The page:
1958 "Ballad Of A Teenage Queen" / "Eskimo Pie" Dixie Records
1958 "Oh, Oh, I’m Falling In Love Again" / "One Week Later" Dixie Records
1960 "Found Out" / "Can’t Get You Out Of My Mind" Gulf Records Records
1961 "Turn Me Loose" / "Ridin’ Fence" Crescent Records
1962 "Ride On Josephine" / "Walkin’ Slowly" Wayside Records
1963 "Tore Up" / "Lonely" Wayside Records
1963 "Drink Up And Go Home" / "Teardrops On A Rose" Finn Records
1963 "Ride On Josephine" / "Lonely" Picture Records
1965 "You Can’t Catch Me" / "Everybody’s Got To Have Somebody" Columbia Records
1966 "A Man In My Position" / "Drinking Again" Columbia Records
1966 "I’m Too Broke" / "I Feel A Lot More Like I Do Now" Columbia Records
1961 "Ballad Of A Teenage Queen" / "The Ways Of A Woman In Love" Columbia Records
1969 "Blackland Farmer" / ? Columbia Records
---
  • "Baby, Let’s Play House"
  • "Don’t Make Me Go"
  • "Somebody’s Been Beating My Time"
  • "I Ain’t Gonna Take It"
  • "Little Bit More"
  • "Shame, Shame, Shame"
not issued

AlbumsEdit

  • 1974: The Bull’s Night Out
  • 1976: Western Gold
  • 1978: Rockabilly 1977 (Sun Records)
  • 1978: Beefy Rockabilly
  • 1979: Early, Rare and Rockin’ Sides
  • 1979: Downhome Rockabilly (Sun Records)
  • 1979: Downhome Rockabilly (Charly Records, UK)
  • 1979: Rockabilly Heavyweight (with Dave Travis)
  • 1979 "Sleepin' in Spain" (AUVI records, Spain)
  • 1979: Sleepy LaBeef and Friends (Ace Records)
  • 1979: Sleepy LaBeef and Friends (Ace-Chiswick Records)
  • 1980: Early, Rare and Rockin’ Sides (re-release)
  • 1980: Downhome Rockabilly (re-release)
  • 1981: It Ain’t What You Eat, It's the Way How You Chew It (Rounder Records)
  • 1982: Electricity (Rounder Records)
  • 1987: Nothin’ But The Truth (Rounder Records) [live]
  • 1994: Strange Things Happen
  • 1995: The Human Jukebox (Rounder Records)
  • 1996: I’ll Never Lay My Guitar Down (Rounder Records)
  • 1996: Larger Than Life (6 CD-Box, compilation)
  • 1997: A Rockin’ Decade
  • 1999: Flyin’ Saucer Rock’n’Roll: The Very Best Of Sleepy LaBeef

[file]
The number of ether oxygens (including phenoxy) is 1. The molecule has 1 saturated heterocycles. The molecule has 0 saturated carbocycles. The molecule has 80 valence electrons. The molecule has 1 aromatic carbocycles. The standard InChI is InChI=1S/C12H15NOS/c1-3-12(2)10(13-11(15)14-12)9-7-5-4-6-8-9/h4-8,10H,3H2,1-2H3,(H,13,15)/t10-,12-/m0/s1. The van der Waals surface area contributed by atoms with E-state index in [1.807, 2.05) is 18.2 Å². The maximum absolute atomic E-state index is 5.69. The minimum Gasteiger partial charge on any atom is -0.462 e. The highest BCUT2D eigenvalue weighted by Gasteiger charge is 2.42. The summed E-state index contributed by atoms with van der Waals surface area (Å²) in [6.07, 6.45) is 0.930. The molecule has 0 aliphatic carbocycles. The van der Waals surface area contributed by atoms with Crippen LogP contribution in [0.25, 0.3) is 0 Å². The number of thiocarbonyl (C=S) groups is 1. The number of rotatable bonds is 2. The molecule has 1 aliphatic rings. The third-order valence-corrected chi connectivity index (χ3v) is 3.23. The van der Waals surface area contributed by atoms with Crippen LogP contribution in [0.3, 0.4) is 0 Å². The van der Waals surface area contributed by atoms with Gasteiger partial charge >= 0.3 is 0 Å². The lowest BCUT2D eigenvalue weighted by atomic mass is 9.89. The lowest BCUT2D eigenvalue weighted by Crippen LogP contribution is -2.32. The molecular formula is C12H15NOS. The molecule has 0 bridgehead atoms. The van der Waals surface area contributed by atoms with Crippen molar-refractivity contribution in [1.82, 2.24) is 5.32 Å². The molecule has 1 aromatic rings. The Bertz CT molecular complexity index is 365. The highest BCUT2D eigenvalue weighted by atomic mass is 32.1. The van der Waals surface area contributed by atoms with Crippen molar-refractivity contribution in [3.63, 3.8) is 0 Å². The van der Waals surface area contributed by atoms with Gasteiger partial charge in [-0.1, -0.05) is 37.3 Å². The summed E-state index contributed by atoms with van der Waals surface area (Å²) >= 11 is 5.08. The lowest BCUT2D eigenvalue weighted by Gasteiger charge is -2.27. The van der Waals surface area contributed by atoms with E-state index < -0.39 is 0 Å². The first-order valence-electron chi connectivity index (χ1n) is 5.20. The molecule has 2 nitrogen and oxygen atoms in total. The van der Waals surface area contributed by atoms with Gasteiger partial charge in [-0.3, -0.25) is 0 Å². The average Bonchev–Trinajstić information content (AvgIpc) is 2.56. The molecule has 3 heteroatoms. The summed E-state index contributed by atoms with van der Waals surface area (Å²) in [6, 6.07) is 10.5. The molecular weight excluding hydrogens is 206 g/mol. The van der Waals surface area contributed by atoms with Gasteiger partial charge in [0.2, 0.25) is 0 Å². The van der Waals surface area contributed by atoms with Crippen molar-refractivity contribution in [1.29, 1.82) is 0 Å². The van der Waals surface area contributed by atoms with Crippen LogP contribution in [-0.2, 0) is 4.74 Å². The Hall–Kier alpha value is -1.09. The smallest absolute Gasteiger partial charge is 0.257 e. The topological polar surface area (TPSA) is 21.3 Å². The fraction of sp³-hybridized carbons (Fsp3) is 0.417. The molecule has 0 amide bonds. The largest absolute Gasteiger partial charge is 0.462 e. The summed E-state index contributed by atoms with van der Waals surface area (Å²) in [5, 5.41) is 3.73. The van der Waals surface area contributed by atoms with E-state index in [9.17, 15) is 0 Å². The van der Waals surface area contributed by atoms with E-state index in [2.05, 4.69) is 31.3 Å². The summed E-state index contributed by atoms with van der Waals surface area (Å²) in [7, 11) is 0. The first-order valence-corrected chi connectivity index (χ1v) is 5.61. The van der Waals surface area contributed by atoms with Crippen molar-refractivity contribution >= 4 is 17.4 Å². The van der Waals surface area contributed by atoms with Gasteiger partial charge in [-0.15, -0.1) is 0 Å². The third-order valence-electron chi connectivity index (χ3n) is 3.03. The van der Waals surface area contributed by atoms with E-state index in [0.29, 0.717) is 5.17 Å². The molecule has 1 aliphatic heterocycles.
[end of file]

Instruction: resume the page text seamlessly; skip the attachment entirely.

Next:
• 1999: The Bulls’s Ride Out & Western Gold
  • 2000: Tomorrow Never Comes
  • 2001: Rockabilly Blues
  • 2001: Road Warrior
  • 2003: Johnny's Blues: A Tribute To Johnny Cash (Northern Blues)[9]
  • 2008: Roots
  • 2008: Sleepy Rocks (Bear Family anthology)
  • 2012: Rides Again

ReferencesEdit

  1. ^ a b c d e f g Willman, Chris (2019-12-26). "Sleepy LaBeef, Enduring Rockabilly Cult Hero, Dies at 84". Variety. Retrieved 2019-12-27.
  2. ^ a b "Spotlight: Sleepy LaBeef". The Wisconsin State Journal. January 13, 2000. Thomas Paulsey LaBeff was born in 1935 on a farm in Smackover, Ark....LaBeef (who got his nickname due to a lazy eye) said he felt his calling when he first saw Elvis Presley in his early days.
  3. ^ a b "Sleepy LaBeef Returns". The Cincinnati Post. November 30, 2000. He is 66 years old, stands 6 feet 6 inches tall... He's the last of 10 children born to the LaBoeuf family of Smackover, Ark.
  4. ^ a b "Sleepy LaBeef (1935–2019)", Encyclopedia of Arkansas. Retrieved 27 December 2019
  5. ^ a b Billboard Singles, Allmusic.com
  6. ^ Sleepy LaBeef at Allmusic
  7. ^ "Sleepy LaBeef Rides Again - DVD". Earwave Store. Retrieved 6 November 2013.
  8. ^ https://www.nytimes.com/2019/12/29/arts/music/sleepy-labeef-dead.html
  9. ^ LaBeef does a version of "Frankie and Johnny", referred to as "Frankie's Man". The original song appears on the This Is Johnny Cash compilation album (Harmony, 1969; reissued 1973), among others.

External linksEdit